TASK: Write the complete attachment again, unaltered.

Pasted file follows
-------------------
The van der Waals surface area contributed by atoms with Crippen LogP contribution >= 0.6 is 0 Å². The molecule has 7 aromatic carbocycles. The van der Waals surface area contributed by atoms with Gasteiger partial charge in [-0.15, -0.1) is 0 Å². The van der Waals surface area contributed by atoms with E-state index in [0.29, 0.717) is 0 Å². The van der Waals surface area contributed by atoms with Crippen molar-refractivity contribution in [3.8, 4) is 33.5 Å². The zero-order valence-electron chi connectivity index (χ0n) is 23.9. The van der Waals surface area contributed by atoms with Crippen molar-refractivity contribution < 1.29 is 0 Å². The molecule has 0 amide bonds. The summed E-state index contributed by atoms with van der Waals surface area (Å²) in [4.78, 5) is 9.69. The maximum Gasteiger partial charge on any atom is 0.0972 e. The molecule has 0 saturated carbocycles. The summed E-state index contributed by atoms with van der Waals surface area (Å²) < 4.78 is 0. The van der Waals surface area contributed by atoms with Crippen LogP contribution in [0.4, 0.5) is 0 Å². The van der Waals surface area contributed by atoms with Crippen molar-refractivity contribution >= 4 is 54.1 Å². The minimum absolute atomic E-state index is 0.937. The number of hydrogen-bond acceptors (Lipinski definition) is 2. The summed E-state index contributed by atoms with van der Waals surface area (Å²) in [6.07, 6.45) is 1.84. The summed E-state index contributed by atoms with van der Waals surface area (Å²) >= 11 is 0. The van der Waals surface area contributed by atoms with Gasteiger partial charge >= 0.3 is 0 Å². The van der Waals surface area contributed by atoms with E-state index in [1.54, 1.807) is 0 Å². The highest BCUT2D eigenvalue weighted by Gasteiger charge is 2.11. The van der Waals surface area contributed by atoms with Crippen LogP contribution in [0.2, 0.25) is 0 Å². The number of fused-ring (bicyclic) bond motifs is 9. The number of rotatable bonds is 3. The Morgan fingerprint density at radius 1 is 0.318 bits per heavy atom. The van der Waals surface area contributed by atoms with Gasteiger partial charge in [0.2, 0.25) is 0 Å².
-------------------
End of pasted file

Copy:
The van der Waals surface area contributed by atoms with Crippen LogP contribution >= 0.6 is 0 Å². The molecule has 7 aromatic carbocycles. The van der Waals surface area contributed by atoms with Gasteiger partial charge in [-0.15, -0.1) is 0 Å². The van der Waals surface area contributed by atoms with E-state index in [0.29, 0.717) is 0 Å². The van der Waals surface area contributed by atoms with Crippen molar-refractivity contribution in [3.8, 4) is 33.5 Å². The zero-order valence-electron chi connectivity index (χ0n) is 23.9. The van der Waals surface area contributed by atoms with Crippen molar-refractivity contribution < 1.29 is 0 Å². The molecule has 0 amide bonds. The summed E-state index contributed by atoms with van der Waals surface area (Å²) in [4.78, 5) is 9.69. The maximum Gasteiger partial charge on any atom is 0.0972 e. The molecule has 0 saturated carbocycles. The summed E-state index contributed by atoms with van der Waals surface area (Å²) < 4.78 is 0. The van der Waals surface area contributed by atoms with Crippen LogP contribution in [0.4, 0.5) is 0 Å². The van der Waals surface area contributed by atoms with Crippen molar-refractivity contribution >= 4 is 54.1 Å². The minimum absolute atomic E-state index is 0.937. The number of hydrogen-bond acceptors (Lipinski definition) is 2. The summed E-state index contributed by atoms with van der Waals surface area (Å²) in [6.07, 6.45) is 1.84. The summed E-state index contributed by atoms with van der Waals surface area (Å²) >= 11 is 0. The van der Waals surface area contributed by atoms with Gasteiger partial charge >= 0.3 is 0 Å². The van der Waals surface area contributed by atoms with E-state index in [1.54, 1.807) is 0 Å². The highest BCUT2D eigenvalue weighted by Gasteiger charge is 2.11. The van der Waals surface area contributed by atoms with Crippen LogP contribution in [0.2, 0.25) is 0 Å². The number of fused-ring (bicyclic) bond motifs is 9. The number of rotatable bonds is 3. The Morgan fingerprint density at radius 1 is 0.318 bits per heavy atom. The van der Waals surface area contributed by atoms with Gasteiger partial charge in [0.2, 0.25) is 0 Å².